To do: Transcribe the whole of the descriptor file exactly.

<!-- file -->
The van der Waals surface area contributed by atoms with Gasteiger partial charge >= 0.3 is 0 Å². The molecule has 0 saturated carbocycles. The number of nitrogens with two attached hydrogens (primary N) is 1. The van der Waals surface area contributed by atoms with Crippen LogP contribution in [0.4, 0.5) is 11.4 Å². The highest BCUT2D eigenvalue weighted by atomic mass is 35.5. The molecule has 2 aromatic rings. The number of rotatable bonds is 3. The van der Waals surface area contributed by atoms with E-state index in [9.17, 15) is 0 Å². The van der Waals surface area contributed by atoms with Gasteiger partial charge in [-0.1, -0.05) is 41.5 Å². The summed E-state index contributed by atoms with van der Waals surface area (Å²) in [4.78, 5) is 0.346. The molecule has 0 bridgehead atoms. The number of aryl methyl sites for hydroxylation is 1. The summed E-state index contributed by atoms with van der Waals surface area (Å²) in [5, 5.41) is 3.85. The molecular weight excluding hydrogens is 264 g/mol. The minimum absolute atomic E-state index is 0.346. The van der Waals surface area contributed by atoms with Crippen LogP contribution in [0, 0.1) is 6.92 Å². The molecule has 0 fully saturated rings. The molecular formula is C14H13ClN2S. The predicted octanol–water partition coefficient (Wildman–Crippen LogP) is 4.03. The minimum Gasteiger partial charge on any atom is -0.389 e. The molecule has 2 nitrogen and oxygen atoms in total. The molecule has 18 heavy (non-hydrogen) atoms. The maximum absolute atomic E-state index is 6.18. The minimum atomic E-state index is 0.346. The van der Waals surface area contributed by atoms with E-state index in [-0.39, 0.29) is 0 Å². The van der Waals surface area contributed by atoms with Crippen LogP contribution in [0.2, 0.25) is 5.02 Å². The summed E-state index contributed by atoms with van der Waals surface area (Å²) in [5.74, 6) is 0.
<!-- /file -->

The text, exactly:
The van der Waals surface area contributed by atoms with Gasteiger partial charge >= 0.3 is 0 Å². The molecule has 0 saturated carbocycles. The number of nitrogens with two attached hydrogens (primary N) is 1. The van der Waals surface area contributed by atoms with Crippen LogP contribution in [0.4, 0.5) is 11.4 Å². The highest BCUT2D eigenvalue weighted by atomic mass is 35.5. The molecule has 2 aromatic rings. The number of rotatable bonds is 3. The van der Waals surface area contributed by atoms with E-state index in [9.17, 15) is 0 Å². The van der Waals surface area contributed by atoms with Gasteiger partial charge in [-0.1, -0.05) is 41.5 Å². The summed E-state index contributed by atoms with van der Waals surface area (Å²) in [4.78, 5) is 0.346. The molecule has 0 bridgehead atoms. The number of aryl methyl sites for hydroxylation is 1. The summed E-state index contributed by atoms with van der Waals surface area (Å²) in [5, 5.41) is 3.85. The molecular weight excluding hydrogens is 264 g/mol. The minimum absolute atomic E-state index is 0.346. The van der Waals surface area contributed by atoms with Crippen LogP contribution in [0, 0.1) is 6.92 Å². The molecule has 0 fully saturated rings. The molecular formula is C14H13ClN2S. The predicted octanol–water partition coefficient (Wildman–Crippen LogP) is 4.03. The minimum Gasteiger partial charge on any atom is -0.389 e. The molecule has 2 nitrogen and oxygen atoms in total. The molecule has 18 heavy (non-hydrogen) atoms. The maximum absolute atomic E-state index is 6.18. The minimum atomic E-state index is 0.346. The van der Waals surface area contributed by atoms with E-state index in [-0.39, 0.29) is 0 Å². The van der Waals surface area contributed by atoms with Crippen LogP contribution in [0.2, 0.25) is 5.02 Å². The summed E-state index contributed by atoms with van der Waals surface area (Å²) in [5.74, 6) is 0.